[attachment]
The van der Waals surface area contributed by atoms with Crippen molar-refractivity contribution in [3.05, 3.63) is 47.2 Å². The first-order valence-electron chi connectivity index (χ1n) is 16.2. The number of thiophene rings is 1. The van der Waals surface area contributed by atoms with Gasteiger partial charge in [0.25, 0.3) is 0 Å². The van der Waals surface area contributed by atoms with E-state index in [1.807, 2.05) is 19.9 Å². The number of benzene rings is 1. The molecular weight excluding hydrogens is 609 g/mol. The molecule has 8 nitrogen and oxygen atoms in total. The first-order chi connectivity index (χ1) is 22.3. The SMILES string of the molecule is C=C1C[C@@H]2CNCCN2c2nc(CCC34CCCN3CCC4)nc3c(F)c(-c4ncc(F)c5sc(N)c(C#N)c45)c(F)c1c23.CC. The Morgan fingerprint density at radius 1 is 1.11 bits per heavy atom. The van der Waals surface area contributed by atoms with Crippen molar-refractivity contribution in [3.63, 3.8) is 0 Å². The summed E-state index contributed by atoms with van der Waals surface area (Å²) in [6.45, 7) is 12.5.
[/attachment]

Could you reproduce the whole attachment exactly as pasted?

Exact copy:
The van der Waals surface area contributed by atoms with Crippen molar-refractivity contribution in [3.05, 3.63) is 47.2 Å². The first-order valence-electron chi connectivity index (χ1n) is 16.2. The number of thiophene rings is 1. The van der Waals surface area contributed by atoms with Gasteiger partial charge in [0.25, 0.3) is 0 Å². The van der Waals surface area contributed by atoms with E-state index in [1.807, 2.05) is 19.9 Å². The number of benzene rings is 1. The molecular weight excluding hydrogens is 609 g/mol. The molecule has 8 nitrogen and oxygen atoms in total. The first-order chi connectivity index (χ1) is 22.3. The SMILES string of the molecule is C=C1C[C@@H]2CNCCN2c2nc(CCC34CCCN3CCC4)nc3c(F)c(-c4ncc(F)c5sc(N)c(C#N)c45)c(F)c1c23.CC. The Morgan fingerprint density at radius 1 is 1.11 bits per heavy atom. The van der Waals surface area contributed by atoms with Crippen molar-refractivity contribution in [3.63, 3.8) is 0 Å². The summed E-state index contributed by atoms with van der Waals surface area (Å²) in [6.45, 7) is 12.5.